Jews in Turkey feel "less lonely" after moves by the government to recognize the community's history and culture. So says Riva Hayim, who writes for the Turkish Jewish community weekly paper, Salom.
Last month a historical synagogue in the north-western Turkish city of Edirne was reopened with the participation of Deputy Prime Minister Bulent Arinc; the place of worship had been closed in 1969.
The Great Edirne Synagogue, the largest in Turkey and third largest in Europe, was built during the reign of Ottoman sultan, Abdulhamit II.
Hayim was among those at the synagogue's re-opening; she shared her feelings with The Anadolu Agency as well as answering questions about the Jewish community's situation and expectations.
"Opening a synagogue is not something which provides politicians with more votes, sad to say. But opening a synagogue, participating in our memorials or greeting our festivals are brave and inclusive steps," says Hayim.
Recent steps by the government towards the Jewish community in Turkey include the organization of a January 27 International Holocaust Remembrance Day ceremony plus a 2015 memorial to mark the 1942 Struma Disaster.
The commemoration marks the incident when the Struma, a vessel carrying hundreds of Jewish refugees outbound from the port of Constanza, sank after it was torpedoed by a Soviet submarine off the cost of Istanbul's Sile in the international waters of the Black Sea.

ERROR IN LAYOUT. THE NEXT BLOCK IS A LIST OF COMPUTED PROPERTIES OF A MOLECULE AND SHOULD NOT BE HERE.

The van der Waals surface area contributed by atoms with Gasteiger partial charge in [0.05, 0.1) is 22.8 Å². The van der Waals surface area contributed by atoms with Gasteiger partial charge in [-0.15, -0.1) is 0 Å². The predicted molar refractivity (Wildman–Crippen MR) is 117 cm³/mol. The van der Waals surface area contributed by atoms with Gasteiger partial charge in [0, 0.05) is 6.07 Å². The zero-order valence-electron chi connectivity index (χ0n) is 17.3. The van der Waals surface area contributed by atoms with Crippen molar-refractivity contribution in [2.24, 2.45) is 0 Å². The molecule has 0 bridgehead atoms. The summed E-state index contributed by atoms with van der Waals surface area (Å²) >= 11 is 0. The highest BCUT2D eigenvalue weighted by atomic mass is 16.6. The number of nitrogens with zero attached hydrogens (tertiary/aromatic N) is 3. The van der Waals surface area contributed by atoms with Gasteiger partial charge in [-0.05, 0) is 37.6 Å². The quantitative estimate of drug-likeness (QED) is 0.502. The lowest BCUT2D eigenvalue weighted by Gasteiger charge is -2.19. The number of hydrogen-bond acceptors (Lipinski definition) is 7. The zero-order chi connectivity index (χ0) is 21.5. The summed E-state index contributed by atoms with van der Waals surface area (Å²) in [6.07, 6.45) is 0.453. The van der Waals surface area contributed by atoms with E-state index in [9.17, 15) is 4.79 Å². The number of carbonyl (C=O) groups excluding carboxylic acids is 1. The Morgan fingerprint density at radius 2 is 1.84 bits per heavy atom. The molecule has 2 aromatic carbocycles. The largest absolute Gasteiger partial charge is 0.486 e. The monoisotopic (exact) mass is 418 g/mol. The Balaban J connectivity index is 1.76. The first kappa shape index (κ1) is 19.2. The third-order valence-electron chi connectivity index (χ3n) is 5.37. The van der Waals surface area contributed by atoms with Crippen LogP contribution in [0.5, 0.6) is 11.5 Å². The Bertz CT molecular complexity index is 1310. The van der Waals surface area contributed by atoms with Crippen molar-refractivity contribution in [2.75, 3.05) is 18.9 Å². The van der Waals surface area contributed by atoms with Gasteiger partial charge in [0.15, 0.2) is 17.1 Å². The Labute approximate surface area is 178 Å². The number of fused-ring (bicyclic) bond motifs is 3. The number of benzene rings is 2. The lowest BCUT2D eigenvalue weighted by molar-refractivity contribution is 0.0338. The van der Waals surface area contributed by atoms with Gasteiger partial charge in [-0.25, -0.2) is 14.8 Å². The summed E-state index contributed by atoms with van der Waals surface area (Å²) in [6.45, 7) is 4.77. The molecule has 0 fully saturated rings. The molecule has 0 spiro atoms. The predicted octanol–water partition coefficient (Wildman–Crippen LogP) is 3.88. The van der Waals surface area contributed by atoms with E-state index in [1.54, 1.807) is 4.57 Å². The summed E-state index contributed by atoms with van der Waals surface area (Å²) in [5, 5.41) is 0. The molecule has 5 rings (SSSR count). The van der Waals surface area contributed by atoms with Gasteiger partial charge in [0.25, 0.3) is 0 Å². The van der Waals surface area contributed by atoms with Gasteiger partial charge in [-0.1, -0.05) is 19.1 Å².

Delighted by the reopening of Great Edirne Synagogue in March, Hayim says: "Thanks to God, it seems that when some said, 'No need for such steps,' others said: 'Jews are our citizens too and they have the right to exercise their religion.'"
Hayim says when "Maftirim was performed during the ceremony [Jewish mystical music from Edirne] all the participants hugged each other, thinking of their common history and culture.
"I said to myself that my culture, my language might not disappear," she says, adding: "That day was unforgettable for all of us. I know what a mosque and church look like from outside, but learned how a synagogue looks like on that day."
Jewish community's problems
Touching upon previous Turkish governments' coercive policies, Hayim said they have had difficulties in preserving their culture and language.
"Finally somebody said: 'You also belong to this country, you are not alone; we are here'."
Making an analogy between hatred towards Jews in the world and anti-Muslim movements like PEGIDA in Europe, Hayim called for empathy among religious communities.
Hayim also said politicians and the media should behave responsibly to keep communities together and protect different colors in society.
"I believe facing the mistakes of the past, will help us bind more."
A Sephardic family's story
Although Hayim, 35, was born in Izmir, a Turkish city on the Aegean coast, her family's story of settling in Turkey has its roots in the Second World War.
"My grandfather, a student in France, escaped from the Nazis to Turkey during World War 2, thanks to the Turkish consulate which hid him.
"My grandmother was a Georgian Palestinian Jew who settled in Turkey after state of Israel was formed."
Asked about her native language, Hayim says: "Not Hebrew, but Ladino-pure Spanish, protected by the Ottomans for 500 years."
When asked to describe herself, Hayim says: "A Sephardi, an Ottoman Jew, speaking Ladino."